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FIRST REPORT OF CUTANEOUS LEISHMANIASIS CAUSED BY Leishmania (Leishmania) infantum chagasi IN AN URBAN AREA OF RIO DE JANEIRO, BRAZIL



FIRST REPORT OF CUTANEOUS LEISHMANIASIS CAUSED BY Leishmania (Leishmania) infantum chagasi IN AN URBAN AREA OF RIO DE JANEIRO, BRAZIL



Revista do Instituto de Medicina Tropical de Sao Paulo 57(5): 451-454



American tegumentary leishmaniasis (ATL) is an infectious disease caused by protozoa of the genus Leishmania, and transmitted by sandflies. In the state of Rio de Janeiro, almost all of the cases of American tegumentary leishmaniasis (ATL) are caused by Leishmania (Viannia) braziliensis, while cases of visceral leishmaniasis (VL) are caused by Leishmania (Leishmania) infantum chagasi. The resurgence of autochthonous VL cases in Rio de Janeiro is related to the geographic expansion of the vector Lutzomyia longipalpis and its ability to adapt to urban areas. We report the first case of leishmaniasis with exclusively cutaneous manifestations caused by L. (L.) infantum chagasi in an urban area of Rio de Janeiro. An eighty-one-year-old woman presented three pleomorphic skin lesions that were not associated with systemic symptoms or visceromegalies. Multilocus enzyme electrophoresis identified L. (L.) infantum chagasi, but direct smear and PCR of bone narrow were negative for Leishmania sp. (suggesting exclusively cutaneous involvement). We discuss the different dermatological presentations of viscerotropic leishmaniasis of the New and Old World, and the clinical and epidemiological importance of the case. Etiologic diagnosis of ATL based upon exclusive clinical criteria may lead to incorrect conclusions. We should be aware of the constant changes in epidemiological patterns related to leishmaniases.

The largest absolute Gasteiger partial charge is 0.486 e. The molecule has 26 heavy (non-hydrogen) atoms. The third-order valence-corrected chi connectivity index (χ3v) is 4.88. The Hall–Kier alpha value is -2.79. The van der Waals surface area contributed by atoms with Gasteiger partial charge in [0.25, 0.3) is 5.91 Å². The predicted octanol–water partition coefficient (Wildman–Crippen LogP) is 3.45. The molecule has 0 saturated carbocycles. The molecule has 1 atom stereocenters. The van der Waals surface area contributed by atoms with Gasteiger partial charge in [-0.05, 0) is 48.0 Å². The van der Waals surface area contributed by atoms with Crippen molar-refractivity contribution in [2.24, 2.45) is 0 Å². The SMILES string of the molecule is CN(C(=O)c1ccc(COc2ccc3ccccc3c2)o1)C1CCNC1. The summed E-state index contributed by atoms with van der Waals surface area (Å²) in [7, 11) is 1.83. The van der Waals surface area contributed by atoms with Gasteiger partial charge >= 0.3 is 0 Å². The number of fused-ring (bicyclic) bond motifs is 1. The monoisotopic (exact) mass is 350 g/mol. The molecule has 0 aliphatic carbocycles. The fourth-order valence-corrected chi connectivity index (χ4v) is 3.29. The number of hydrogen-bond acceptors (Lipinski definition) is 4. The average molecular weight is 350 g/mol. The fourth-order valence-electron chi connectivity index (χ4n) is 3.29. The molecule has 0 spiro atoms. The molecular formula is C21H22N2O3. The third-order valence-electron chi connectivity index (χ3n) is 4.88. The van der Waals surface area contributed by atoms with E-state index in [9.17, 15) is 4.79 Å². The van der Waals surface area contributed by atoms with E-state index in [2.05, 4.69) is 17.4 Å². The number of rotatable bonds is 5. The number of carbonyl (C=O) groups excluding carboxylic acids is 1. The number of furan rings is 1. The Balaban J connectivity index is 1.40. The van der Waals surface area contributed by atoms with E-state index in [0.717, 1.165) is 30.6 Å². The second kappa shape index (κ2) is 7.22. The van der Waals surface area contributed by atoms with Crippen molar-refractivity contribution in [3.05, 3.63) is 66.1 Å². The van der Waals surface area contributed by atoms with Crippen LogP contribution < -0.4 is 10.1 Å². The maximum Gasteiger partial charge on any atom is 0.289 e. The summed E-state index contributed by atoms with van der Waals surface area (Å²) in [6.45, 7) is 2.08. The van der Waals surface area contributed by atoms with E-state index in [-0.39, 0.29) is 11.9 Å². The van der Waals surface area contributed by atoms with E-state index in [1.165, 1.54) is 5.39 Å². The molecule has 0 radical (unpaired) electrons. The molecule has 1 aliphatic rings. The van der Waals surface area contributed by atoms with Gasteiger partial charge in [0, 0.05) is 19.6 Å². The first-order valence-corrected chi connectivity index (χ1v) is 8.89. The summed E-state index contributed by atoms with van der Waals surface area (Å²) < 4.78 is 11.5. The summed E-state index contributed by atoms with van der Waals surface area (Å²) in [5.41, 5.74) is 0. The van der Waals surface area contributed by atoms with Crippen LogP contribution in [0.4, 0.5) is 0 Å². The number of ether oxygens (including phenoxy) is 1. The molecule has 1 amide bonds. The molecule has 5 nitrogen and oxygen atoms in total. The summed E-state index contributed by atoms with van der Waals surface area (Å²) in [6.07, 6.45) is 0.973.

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Accession: 057852932

Download citation: RISBibTeXText

PMID: 26603237

DOI: 10.1590/s0036-46652015000500016


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